Three Tips for Expanding Your Business Into New Markets

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Expanding into new geographical markets is a big move. Opening to a new audience will involve spending a lot of money and a high level of risk. As a result, you need to ensure success will follow. With so many pitfalls, it is not an easy task.

Luckily, we are here to help. Below, we give three tips on expanding into new markets to help decide if it is the right move for your business.

Know Your Company Goals

Any company should have a powerful mission statement at its heart. Consumers are becoming more attuned to how businesses and providers they choose to use act. This can include everything from how they treat staff, to their social or environmental responsibilities. They want to know how and what you do, along with how you plan to do it.

If you don’t already have this mission in place, then get one. Not only does it give you a clear focus on how to operate, but it can give you a competitive edge over others. For example, you may have environmental practices competitors in your target areas don’t.

Once you have done this, decide why you want to expand. Is it as simple as opening up a new revenue stream or form of income? Do you want to build a long-term customer base in an area, or are you just testing out a product before a more vigorous launch?

Hard or Soft Approach?

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There are two approaches to marketing yourself to new demographics. You can either go in with the hard approach, launching huge marketing campaigns and grabbing attention immediately. Other businesses may choose to go with trepidation, building up word of mouth and long-term customer relationships. This can be done through a slow drip of brand awareness. It allows you to test the market before making a full commitment.

Deciding on a tactic depends on your long-term goals. Of course, there are middle grounds available that use elements of both. A great example of this is Ontario online casinos which have opened up to the public. As major operators expand into the area, they are providing competitive offers to lure potential players away from the competition. With recurring bonuses, they also hold people for the long term. Tactics like this can be great if you find a lot of businesses are starting in a place at the same time.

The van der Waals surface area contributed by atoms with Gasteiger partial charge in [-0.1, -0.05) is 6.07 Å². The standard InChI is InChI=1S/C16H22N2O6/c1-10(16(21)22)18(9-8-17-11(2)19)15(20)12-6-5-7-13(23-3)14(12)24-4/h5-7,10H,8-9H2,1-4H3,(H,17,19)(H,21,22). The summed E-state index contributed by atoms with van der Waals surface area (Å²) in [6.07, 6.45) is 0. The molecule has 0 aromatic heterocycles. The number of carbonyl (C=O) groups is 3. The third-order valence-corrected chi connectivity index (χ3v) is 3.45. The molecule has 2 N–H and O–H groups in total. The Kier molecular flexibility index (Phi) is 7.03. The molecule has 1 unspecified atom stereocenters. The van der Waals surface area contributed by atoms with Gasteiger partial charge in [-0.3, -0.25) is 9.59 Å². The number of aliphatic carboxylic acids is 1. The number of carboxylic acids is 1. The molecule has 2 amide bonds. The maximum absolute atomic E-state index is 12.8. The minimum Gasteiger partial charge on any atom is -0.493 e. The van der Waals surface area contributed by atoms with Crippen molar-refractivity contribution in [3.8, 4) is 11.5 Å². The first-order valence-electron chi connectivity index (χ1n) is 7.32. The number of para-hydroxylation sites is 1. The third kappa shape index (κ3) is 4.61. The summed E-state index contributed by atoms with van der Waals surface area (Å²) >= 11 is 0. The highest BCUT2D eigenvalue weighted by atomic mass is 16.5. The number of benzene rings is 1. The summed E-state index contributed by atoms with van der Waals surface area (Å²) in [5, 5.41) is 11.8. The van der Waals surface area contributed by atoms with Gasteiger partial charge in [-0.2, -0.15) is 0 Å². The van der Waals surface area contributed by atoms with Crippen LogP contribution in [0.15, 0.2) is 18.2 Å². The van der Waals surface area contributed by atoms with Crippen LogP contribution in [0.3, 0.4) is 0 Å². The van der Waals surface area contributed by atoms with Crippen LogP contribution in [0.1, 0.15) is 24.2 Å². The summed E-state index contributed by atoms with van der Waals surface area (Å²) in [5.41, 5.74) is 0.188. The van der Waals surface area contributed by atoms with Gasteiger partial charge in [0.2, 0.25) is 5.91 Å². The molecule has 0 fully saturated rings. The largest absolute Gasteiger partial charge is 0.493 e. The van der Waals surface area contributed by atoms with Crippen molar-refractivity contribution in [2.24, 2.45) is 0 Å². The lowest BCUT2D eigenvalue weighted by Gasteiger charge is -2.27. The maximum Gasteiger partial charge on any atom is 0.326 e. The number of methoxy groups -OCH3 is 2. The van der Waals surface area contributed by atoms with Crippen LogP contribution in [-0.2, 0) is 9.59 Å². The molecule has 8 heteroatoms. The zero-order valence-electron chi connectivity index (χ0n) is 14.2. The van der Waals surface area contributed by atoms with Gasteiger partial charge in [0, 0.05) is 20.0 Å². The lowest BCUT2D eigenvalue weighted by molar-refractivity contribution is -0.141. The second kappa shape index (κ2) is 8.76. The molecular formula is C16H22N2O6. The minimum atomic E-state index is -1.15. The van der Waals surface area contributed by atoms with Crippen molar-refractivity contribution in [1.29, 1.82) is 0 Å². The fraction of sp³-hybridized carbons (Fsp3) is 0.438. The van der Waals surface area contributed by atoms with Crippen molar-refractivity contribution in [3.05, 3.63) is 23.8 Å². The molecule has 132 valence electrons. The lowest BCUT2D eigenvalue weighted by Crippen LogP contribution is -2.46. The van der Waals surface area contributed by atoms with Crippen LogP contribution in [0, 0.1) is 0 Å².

Understand Your Customers

You won't be able to decide on the above points unless you first address your customers. Knowing everything about the people who use your product, from their age to their income, is vital. All this can help inform your marketing strategies, dictating everything from products to branding and the language you use. However, you also need to know about similar demographics in your new market and how they differ.

For example, a teen living in the US will have a very different outlook from one in Europe or Southeast Asia. You may spot a gap in the market that can fulfill a need. Sometimes, you may even see that your product isn’t needed in the proposed new market at all. While it will scupper your plans, it will save you a lot of money in the long run.

When you know your target market in your intended area, make sure it is them who gets the focus. Aiming for over one can spread the campaign too thin and may not end up attracting anyone. You may have to adapt your strategy slightly to cater to any geographical changes in the target market, but you should have experience with this already.

Research Competitors

As important as knowing the potential demographic in the area is the competition. You don’t want to spend money on a launch to discover a glut of competition that has already got the loyalty of your target audience.

You may also want to look at a few different product markets in the region. For example, if you have three or four items you could sell, your initial one may not fill a consumer gap, and some others. Adjusting your plans accordingly could bring more success.

One way to get the upper hand on competitors is to get feedback from your current customers in existing regions. Ask them what they like about your company and what it provides that others do not. You can then use this as your unique selling point in the new market. Getting this feedback is easy to do by including sign-up forms in emails, on website pop-ups, or by asking them to fill out physical questionnaires.

Use SMART Targets

SMART targets are specific, measurable, achievable, relevant, and time-bound targets. By ensuring your goals fit these criteria, you will be sure of what you are trying to attain and have a designated time period in which to do it. You may also want to consider adding a budget to this as well. Expansion can quickly eat into the company bankroll, and you need to make sure every penny spent will be worth it in the long run.

By no means is this list comprehensive, but it is the first step. Expanding into new markets is not easy, but it is a huge additional source of income if done right, so it should be worth your time.

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